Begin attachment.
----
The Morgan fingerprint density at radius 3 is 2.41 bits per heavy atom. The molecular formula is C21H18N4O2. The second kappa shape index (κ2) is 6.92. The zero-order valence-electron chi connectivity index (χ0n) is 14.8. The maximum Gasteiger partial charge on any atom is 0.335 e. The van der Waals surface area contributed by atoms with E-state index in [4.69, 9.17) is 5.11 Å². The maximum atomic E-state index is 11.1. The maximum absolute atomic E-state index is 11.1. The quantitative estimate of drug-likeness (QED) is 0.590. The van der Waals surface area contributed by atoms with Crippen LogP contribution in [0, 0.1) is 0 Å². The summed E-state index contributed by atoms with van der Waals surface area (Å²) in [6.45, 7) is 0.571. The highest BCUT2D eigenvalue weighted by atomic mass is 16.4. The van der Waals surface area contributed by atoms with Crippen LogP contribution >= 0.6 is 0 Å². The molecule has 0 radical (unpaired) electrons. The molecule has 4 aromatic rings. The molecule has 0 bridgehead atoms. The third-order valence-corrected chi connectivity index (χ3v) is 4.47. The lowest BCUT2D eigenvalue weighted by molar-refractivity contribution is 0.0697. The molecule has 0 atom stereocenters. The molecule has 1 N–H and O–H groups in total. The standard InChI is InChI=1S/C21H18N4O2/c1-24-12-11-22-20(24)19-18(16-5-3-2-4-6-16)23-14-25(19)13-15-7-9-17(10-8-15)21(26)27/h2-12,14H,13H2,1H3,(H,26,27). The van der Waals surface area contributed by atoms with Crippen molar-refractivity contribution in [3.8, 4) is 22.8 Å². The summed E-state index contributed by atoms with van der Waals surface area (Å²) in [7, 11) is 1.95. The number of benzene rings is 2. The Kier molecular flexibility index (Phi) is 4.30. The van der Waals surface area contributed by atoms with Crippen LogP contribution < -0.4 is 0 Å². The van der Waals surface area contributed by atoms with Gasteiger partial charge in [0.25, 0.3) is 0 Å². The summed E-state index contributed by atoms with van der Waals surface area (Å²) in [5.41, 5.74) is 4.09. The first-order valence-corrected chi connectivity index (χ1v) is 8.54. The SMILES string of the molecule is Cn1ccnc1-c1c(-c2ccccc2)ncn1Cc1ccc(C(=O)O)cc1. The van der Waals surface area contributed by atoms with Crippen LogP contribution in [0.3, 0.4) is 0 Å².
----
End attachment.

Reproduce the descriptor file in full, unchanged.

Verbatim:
The Morgan fingerprint density at radius 3 is 2.41 bits per heavy atom. The molecular formula is C21H18N4O2. The second kappa shape index (κ2) is 6.92. The zero-order valence-electron chi connectivity index (χ0n) is 14.8. The maximum Gasteiger partial charge on any atom is 0.335 e. The van der Waals surface area contributed by atoms with E-state index in [4.69, 9.17) is 5.11 Å². The maximum atomic E-state index is 11.1. The maximum absolute atomic E-state index is 11.1. The quantitative estimate of drug-likeness (QED) is 0.590. The van der Waals surface area contributed by atoms with Crippen LogP contribution in [0, 0.1) is 0 Å². The summed E-state index contributed by atoms with van der Waals surface area (Å²) in [6.45, 7) is 0.571. The highest BCUT2D eigenvalue weighted by atomic mass is 16.4. The van der Waals surface area contributed by atoms with Crippen LogP contribution >= 0.6 is 0 Å². The molecule has 0 radical (unpaired) electrons. The molecule has 4 aromatic rings. The molecule has 0 bridgehead atoms. The third-order valence-corrected chi connectivity index (χ3v) is 4.47. The lowest BCUT2D eigenvalue weighted by molar-refractivity contribution is 0.0697. The molecule has 0 atom stereocenters. The molecule has 1 N–H and O–H groups in total. The standard InChI is InChI=1S/C21H18N4O2/c1-24-12-11-22-20(24)19-18(16-5-3-2-4-6-16)23-14-25(19)13-15-7-9-17(10-8-15)21(26)27/h2-12,14H,13H2,1H3,(H,26,27). The van der Waals surface area contributed by atoms with Crippen molar-refractivity contribution in [3.8, 4) is 22.8 Å². The summed E-state index contributed by atoms with van der Waals surface area (Å²) in [7, 11) is 1.95. The number of benzene rings is 2. The Kier molecular flexibility index (Phi) is 4.30. The van der Waals surface area contributed by atoms with Crippen LogP contribution < -0.4 is 0 Å². The van der Waals surface area contributed by atoms with Gasteiger partial charge in [0.25, 0.3) is 0 Å². The summed E-state index contributed by atoms with van der Waals surface area (Å²) in [5.41, 5.74) is 4.09. The first-order valence-corrected chi connectivity index (χ1v) is 8.54. The SMILES string of the molecule is Cn1ccnc1-c1c(-c2ccccc2)ncn1Cc1ccc(C(=O)O)cc1. The van der Waals surface area contributed by atoms with Crippen LogP contribution in [0.3, 0.4) is 0 Å².